Hi, I’m Maija Hirvonen!
I work as the principal investigator in MUTABLE as well as in the MeMAD project.
Have a look at my research profile at the university website. If you understand Finnish, you can watch my talk at the Young Academy of Finland in which I introduce my research on audio description and blind-sighted interaction. (Video recording of the talk below.)
I have studied audio description since 2008. My PhD thesis (Hirvonen 2014) combines Translation Studies, Film Studies and Linguistics with the aim of defining similarities and differences between the linguistic description in AD and the audiovisual representation in narrative films. The study includes intermodal comparative analyses of the visual-pictorial and the linguistic modes (Hirvonen 2012, 2013b, and 2013b) as well as multimodal analysis of the auditory resources in audio described film (Hirvonen & Tiittula 2012). On the basis of earlier work, I have identified the need of analysing the AD process in order to gain insight of how textually observable translation solutions and strategies unfold in the translation process. More research on the auditory resources is also necessary to complement the knowledge of multimodality in AD.
Today, I’m still involved in the research of audio description but from wider perspectives: I’m interested how audio descriptions – or translations overall – are created collaboratively between users and translators (blind and sighted describers). You can read more about this in the MUTABLE publications. Another area of interest for me is the application of AD to content description. Content descriptions are metadata of visual and audiovisual contents, such as films, TV programs or artworks, whose function is to describe these non-verbal data verbally in order to improve their findability in search engines and digital libraries. As the amount of visual and AV data increases, more efficient methods are needed, and this leads to an interesting research question: What can automatically produced video/content description learn from the human-made AD, and vice versa? These questions are tackled in my other ongoing project at Uni.Helsinki, MeMAD (Methods for Managing Audiovisual Data, EU Horizon2020, 2018-2020).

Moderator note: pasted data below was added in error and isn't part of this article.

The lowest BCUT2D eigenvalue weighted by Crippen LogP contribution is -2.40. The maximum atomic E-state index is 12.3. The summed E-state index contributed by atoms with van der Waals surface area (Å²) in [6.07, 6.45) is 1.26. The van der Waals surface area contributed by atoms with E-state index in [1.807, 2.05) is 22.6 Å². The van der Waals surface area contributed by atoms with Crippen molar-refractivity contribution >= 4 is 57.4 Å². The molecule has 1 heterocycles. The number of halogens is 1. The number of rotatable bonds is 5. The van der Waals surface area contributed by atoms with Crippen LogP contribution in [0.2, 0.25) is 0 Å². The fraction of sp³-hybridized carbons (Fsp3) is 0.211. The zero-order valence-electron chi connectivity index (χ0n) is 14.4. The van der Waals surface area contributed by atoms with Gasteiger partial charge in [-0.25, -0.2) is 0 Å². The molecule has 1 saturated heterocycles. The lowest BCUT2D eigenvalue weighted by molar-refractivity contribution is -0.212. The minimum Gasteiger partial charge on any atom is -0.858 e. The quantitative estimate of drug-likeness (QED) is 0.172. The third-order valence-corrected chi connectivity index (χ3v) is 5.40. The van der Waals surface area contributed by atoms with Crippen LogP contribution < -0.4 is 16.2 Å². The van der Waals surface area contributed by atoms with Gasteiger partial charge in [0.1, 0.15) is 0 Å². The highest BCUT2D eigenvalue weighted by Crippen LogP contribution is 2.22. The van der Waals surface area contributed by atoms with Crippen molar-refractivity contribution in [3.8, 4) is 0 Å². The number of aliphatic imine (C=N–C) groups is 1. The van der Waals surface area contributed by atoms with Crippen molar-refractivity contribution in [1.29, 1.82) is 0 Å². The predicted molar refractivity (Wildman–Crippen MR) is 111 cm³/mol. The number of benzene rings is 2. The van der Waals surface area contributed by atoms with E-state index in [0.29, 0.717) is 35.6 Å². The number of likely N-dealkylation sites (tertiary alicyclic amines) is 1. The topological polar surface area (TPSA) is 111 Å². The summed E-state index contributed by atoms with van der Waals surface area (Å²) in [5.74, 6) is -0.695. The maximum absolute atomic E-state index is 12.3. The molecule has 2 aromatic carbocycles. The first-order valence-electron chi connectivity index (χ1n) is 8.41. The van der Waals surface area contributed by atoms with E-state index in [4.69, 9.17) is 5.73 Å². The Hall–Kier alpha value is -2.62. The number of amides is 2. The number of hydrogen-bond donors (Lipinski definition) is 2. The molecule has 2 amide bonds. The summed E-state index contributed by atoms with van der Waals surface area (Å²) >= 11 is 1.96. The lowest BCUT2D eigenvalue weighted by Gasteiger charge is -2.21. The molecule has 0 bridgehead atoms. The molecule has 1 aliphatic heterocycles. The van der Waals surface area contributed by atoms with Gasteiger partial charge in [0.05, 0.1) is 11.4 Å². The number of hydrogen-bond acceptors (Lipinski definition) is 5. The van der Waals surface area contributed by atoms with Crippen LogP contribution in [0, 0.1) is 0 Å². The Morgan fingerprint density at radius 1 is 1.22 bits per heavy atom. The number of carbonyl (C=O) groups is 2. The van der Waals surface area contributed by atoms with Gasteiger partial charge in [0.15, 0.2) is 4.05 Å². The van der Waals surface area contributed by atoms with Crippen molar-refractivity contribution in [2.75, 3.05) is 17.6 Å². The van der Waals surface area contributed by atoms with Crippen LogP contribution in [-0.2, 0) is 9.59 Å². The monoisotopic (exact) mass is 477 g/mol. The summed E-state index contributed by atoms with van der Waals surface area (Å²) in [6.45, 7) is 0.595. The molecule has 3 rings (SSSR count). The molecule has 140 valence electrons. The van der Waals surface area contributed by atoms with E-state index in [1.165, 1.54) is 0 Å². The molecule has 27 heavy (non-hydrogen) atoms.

One of the great things in science and research is that they make a difference in the world. In this respect, it is important to me to participate in developing the society toward the greater Good. I am member of the Young Academy of Finland, a multidisciplinary organization for young researchers that aims to promote research and strengthen the status of science and scholarship in society. With my colleague, Tuija Kinnunen, I participated in Hack for Society, a kind of research accelerator that aimed at transforming research into practical solutions. Our idea was to create a tool for accessibility to public participation and citizenship, which could cope with the challenges produced by multilingualism and diversity. More about our solution in Finnish at Kokeilun paikka.
I participated in Skolar Award 2016. This was a science pitching competition aimed at postdocs, with a prize of 100,000 euros. Although I did not win the prize, I was selected among the 6 finalists (of nearly 70 applications) and got to pitch at Slush 2016. What a great experience, and highly recommendable! After all, we got lucky and received funding for the research from the EU’s Horizon 2020 program: the project MeMAD is up and running in 2018-2020.